And now La Nina could prolong the drought. The opposite of the rainy El Nino weather pattern, La Nina occurs when unusually cold water in the Pacific Ocean impedes the formation of clouds above the surface, so that winds blowing across the ocean carry less moisture to the southern United States.
"We needed above-normal rainfall" to catch up on last year's deficit, said Granville Kinsman, who is in charge of collecting hydrological data for the water district. "We didn't get it. And La Nina is expected to extend this drought until the summer."
In the meantime, though, Swiftmud has continued approving permits for new development and renewing permits for big water users. For instance, right before extending the watering restrictions, the board voted to allow Progress Energy to continue using 1-million gallons a day at its Crystal River nuclear plant.
Before the vote to extend the restrictions, two speakers urged the district to consider taking even tougher steps now, such as banning all outdoor watering and halting the approval of water-use permits for new development.
"It's time to send a message," said one of the speakers, Octavio Blanco, a Lutz veterinarian who has frequently battled Swiftmud over development that threatened wetlands on his ranch.
But water district officials say dealing with the drought is a short-term problem while approving new development is a long-term issue, and thus the current water shortage is not a reason to deny permits.
Pinellas, Pasco and Hillsborough counties are in comparatively good shape, water managers say. Tampa Bay Water's 15-billion-gallon reservoir near Fort Lonesome, which four months ago had been drained down to just 2-billion gallons, now contains more than 11-billion gallons, with a recent infusion of water from the Alafia River and the Tampa Bypass Canal. That will help Tampa Bay Water meet the 260-million-gallon-a-day demand from its 2.4-million consumers between now and summer.
The utility is "likely to start any day now" tapping the reservoir's supply, said Tampa Bay Water senior manager Alison Adams.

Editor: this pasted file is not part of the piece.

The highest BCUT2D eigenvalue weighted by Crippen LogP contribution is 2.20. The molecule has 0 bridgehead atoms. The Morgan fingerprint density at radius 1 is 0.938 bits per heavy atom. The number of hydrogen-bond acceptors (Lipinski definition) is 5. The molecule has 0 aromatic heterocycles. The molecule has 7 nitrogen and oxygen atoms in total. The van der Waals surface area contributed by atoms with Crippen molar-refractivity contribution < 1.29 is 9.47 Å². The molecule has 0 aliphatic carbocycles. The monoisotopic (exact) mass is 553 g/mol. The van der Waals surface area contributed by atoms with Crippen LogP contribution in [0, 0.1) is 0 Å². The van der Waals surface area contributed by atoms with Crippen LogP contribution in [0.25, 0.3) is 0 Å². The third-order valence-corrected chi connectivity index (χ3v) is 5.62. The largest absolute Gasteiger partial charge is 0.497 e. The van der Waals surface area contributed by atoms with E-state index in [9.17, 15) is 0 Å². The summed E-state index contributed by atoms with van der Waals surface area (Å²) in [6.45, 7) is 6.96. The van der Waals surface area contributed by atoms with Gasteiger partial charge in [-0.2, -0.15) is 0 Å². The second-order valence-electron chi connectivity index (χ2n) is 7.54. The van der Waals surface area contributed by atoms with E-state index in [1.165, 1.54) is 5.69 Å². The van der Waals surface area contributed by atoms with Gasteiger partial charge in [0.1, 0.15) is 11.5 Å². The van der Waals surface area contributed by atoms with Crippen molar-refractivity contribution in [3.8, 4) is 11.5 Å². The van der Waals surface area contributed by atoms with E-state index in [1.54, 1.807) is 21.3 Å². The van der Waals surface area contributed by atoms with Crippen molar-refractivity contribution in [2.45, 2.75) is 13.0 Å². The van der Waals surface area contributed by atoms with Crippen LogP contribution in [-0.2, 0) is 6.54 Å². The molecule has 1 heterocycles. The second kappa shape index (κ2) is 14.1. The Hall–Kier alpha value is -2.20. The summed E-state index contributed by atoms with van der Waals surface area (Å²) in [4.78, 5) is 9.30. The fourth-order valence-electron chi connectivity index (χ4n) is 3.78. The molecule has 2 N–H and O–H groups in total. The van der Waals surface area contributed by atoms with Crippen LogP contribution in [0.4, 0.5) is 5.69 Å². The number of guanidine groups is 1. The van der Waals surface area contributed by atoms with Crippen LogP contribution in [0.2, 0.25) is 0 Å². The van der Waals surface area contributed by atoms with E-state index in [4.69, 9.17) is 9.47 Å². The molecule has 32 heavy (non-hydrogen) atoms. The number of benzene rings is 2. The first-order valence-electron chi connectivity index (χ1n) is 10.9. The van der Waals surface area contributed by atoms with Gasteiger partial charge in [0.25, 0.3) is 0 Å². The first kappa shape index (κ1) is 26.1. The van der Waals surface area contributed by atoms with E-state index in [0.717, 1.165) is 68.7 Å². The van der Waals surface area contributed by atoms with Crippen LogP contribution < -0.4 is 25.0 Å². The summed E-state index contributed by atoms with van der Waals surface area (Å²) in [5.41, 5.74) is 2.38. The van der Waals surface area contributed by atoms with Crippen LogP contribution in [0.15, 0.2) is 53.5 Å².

Help may arrive from a long-awaited source. This month a troubled desalination plant completed its crucial test to see if it will at last work correctly, turning salty water from the bay into 25-million gallons of drinkable freshwater every day, according to the utility's general manager, Jerry Maxwell.
"The plant is performing really exactly as we had hoped it would," Maxwell told a rare joint meeting of the utility and the water district board.
The Apollo Beach plant, the largest in the country, underwent the test in 2003 but failed. As a result, it is four years behind schedule. Getting the plant to the point of taking the test again required spending nearly $30-million in repairs.
Current Southwest Florida Water Management District watering restrictions (some cities and counties have different restrictions):
Watering days: One day a week (house numbers ending with 0 and 1 on Monday; numbers ending with 2 and 3 on Tuesday; ending with 4 and 5 on Wednesday; with 6 and 7 on Thursday; and with 8 and 9 on Friday).
-Less than 2 acres: 14 hours available (before 8 a.m., after 6 p.m.) More than 2 acres:18 hours available (before 10 a.m., after 4 p.m.)
Watering by hand and micro-irrigation: Allowed any day, any time
Establishment period for new planting: 60 days of "any day" watering.